The potential downside of this transparency is a clever user can see what type, stats, etc they are getting before signing but if the user really wants to sit there “rolling Tx” until they get what they want that is fine unless they get carried away and trigger the flood gate or subsequent bans on back end by trying to automate minting with code or something … not sure why anyone would do that.

P.S. the most important part of this is next time when they connect a wallet that already has a dino token we don’t need to do any of this nonsense. Find the token in the wallet via JS can be done entirely on the front end and once a character is selected the state machine can move along and things like battles become available … having a token in a wallet without any ADA is good enough to “sign in” at this point.

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I don’t really know Unreal. Can you describe how the connection to the browser is made. Having JS available in Unreal is one thing, but the CIP-30 API lives inside one browser and I don’t even know if it is Chrome, Edge, Brave, … How is the IPC to that browser done?

thank you for your answers ,
i guess the JS route using this : Unreal.js in Code Plugins - UE Marketplace
can help … so i redirect things to his browser wallet … but yeah i wanted something that just utilizes cardano-wallet & player wont need to look to his browser wallets or anything
i know it might look heavy ? but with mithril node incoming , sync up time wont be an issue … player can just download & install Daedalus , open the game and everything works no need to setup or go back and fourth to a browser… my current issue is i want to verify the wallet without sending & waiting for a transaction

only the Unreal Blockfrost integration was funded here , wallets integration is the interesting part… the rest is straightforward.

There is no Tx to query read-only data. You can use the wallet assets API to see what is there and most of the wallets simply relay this requests to the blockchain kind of like how you can look things up on a blockchain explorer without any Tx or fees.

eg imagine you have a game in a PS5 right ? how you wanna use a browser there? , anyway im just trying to push cardano integration in game as much as i can & see where the limits are.
ideally i guess games wont integrate wallets at all … everything will be centralized and they would offer you a possibility to transfer your ingame assets to ur wallet of choice… and vice versa

Mithril will be lighter, but it will still be a full node. My main wallet app is a browser wallet and I’d guess for most people into NFTs and stuff it will be the same, since they want to connect to marketplaces, browser-based metaverse thingies, … So, the expected way is dApp connection, I’d think.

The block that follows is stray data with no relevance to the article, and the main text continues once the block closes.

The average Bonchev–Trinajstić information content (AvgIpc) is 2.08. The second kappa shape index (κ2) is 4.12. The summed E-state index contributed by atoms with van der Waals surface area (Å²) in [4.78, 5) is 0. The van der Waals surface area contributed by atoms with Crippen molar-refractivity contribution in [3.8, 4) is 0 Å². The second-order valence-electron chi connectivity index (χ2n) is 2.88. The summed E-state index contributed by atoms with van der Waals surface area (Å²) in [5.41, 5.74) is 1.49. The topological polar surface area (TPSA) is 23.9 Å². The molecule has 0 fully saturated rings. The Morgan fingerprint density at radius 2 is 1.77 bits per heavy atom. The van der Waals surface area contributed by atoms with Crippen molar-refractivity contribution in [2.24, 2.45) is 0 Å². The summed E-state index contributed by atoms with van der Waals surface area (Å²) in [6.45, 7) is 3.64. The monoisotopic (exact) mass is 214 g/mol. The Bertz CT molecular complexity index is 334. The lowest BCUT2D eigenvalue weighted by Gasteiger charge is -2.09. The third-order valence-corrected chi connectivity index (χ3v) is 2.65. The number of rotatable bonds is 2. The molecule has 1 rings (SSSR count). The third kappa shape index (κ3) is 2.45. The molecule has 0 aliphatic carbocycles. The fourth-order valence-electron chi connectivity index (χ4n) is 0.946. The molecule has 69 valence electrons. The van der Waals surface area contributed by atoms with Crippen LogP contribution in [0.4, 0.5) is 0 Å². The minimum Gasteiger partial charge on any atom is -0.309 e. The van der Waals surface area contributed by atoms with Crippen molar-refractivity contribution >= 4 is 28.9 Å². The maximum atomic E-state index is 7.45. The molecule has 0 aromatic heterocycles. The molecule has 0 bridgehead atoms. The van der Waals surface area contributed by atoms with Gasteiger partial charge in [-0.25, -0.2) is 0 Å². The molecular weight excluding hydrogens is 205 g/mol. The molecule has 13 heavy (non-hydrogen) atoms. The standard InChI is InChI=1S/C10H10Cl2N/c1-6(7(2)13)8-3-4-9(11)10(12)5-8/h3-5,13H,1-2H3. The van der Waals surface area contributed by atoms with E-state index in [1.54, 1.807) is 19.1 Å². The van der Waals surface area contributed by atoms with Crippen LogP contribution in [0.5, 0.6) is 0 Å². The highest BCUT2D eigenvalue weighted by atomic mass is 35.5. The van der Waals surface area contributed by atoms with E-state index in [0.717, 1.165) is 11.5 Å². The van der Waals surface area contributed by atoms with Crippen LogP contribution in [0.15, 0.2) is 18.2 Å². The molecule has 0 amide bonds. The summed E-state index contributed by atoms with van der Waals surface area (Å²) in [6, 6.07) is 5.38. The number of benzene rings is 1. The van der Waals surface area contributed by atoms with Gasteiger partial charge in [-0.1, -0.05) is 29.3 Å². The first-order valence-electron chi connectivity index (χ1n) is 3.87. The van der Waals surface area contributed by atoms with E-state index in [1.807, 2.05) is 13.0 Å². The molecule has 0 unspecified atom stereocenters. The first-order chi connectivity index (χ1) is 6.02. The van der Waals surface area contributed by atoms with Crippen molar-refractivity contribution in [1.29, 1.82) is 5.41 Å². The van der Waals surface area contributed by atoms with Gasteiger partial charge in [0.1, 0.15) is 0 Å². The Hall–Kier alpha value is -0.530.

As said: Use the message signing.

there is no message signing endpoint with cardano-wallet ( you can sign transactions , and there is some experimental “signMetadata” method with no clear documentation)

I actually have not done any Cardano things with Unreal as I only use that game engine at my “day job” for 3D simulation stuff. In my case the Godot engine provides an OS object to query user device settings allowing me to determine if they are on mobile, what browser they are using, etc. I use this context wrapper to talk to the browser: JavaScriptObject — Godot Engine (stable) documentation in English

e.g. if the user selected “Nami” from the wallet screen I handle the event by looking for that context and register JS callbacks and things accordingly. If I find it the “connected” wallet can now use GDScript signals (Python) and emit events to the rest of the game client and vice versa using the specifics of that implementation: GitHub - berry-pool/nami: Nami Wallet is a browser based wallet extension to interact with the Cardano blockchain.

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NOPE!

I don’t have the $$$$$ or excruciating patience it would take to even imagine building that infrastructure. I am targeting HTML5 deploys only so that people on laptops, tablets, and mobile can use their existing browsers. If you want to play on Xbox or something you’ll have to figure out how to get your Cardano wallet extension into the Edge browser app on your own :smiley:

indeed , i am targeting Blockchain based open world games ( MMOs , World Building , Survival etc…) …
true metaverse experiences…im just experimenting here . no production stuff yet … but i guess what i need is more like a feature missing from cardano-wallet server API or i am not understanding it very well :stuck_out_tongue: .

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It indeed looks like cardano-wallet is missing that. It’s not the best API, anyway. Even if you don’t want to do a dApp connection, it might be worthwhile to use Unreal-JS and then Lucid with a connection to Blockfrost or Koios. Saves you the whole Daedalus thing.

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yeah… thanks for ur inputs .
i think cardano-wallets is very good api , just this bit missing thats it :stuck_out_tongue: . you can build anything on top of it regardless of the language / platform .

apparently its doable … i looked into cardano-wallet-js build on top of cardano-wallet & it does have messageSigning function …
i ll recreate same process by following its source code.